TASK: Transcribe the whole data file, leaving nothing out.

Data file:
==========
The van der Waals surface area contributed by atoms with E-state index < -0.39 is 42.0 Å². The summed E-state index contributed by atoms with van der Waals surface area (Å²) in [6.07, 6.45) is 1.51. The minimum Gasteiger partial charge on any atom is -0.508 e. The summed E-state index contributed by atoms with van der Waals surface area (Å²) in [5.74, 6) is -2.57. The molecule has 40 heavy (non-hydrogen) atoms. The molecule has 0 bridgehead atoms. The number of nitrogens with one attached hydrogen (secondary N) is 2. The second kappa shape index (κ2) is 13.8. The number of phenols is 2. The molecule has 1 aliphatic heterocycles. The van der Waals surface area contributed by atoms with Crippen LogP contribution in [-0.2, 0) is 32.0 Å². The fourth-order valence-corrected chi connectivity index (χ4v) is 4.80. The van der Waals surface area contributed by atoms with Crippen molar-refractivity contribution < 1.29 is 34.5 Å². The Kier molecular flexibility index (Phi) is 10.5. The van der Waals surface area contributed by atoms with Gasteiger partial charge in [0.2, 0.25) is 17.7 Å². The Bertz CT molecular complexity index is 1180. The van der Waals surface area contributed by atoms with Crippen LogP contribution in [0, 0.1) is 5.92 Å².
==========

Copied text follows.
The van der Waals surface area contributed by atoms with E-state index < -0.39 is 42.0 Å². The summed E-state index contributed by atoms with van der Waals surface area (Å²) in [6.07, 6.45) is 1.51. The minimum Gasteiger partial charge on any atom is -0.508 e. The summed E-state index contributed by atoms with van der Waals surface area (Å²) in [5.74, 6) is -2.57. The molecule has 40 heavy (non-hydrogen) atoms. The molecule has 0 bridgehead atoms. The number of nitrogens with one attached hydrogen (secondary N) is 2. The second kappa shape index (κ2) is 13.8. The number of phenols is 2. The molecule has 1 aliphatic heterocycles. The van der Waals surface area contributed by atoms with Crippen LogP contribution in [-0.2, 0) is 32.0 Å². The fourth-order valence-corrected chi connectivity index (χ4v) is 4.80. The van der Waals surface area contributed by atoms with Crippen molar-refractivity contribution < 1.29 is 34.5 Å². The Kier molecular flexibility index (Phi) is 10.5. The van der Waals surface area contributed by atoms with Gasteiger partial charge in [0.2, 0.25) is 17.7 Å². The Bertz CT molecular complexity index is 1180. The van der Waals surface area contributed by atoms with Crippen LogP contribution in [0, 0.1) is 5.92 Å².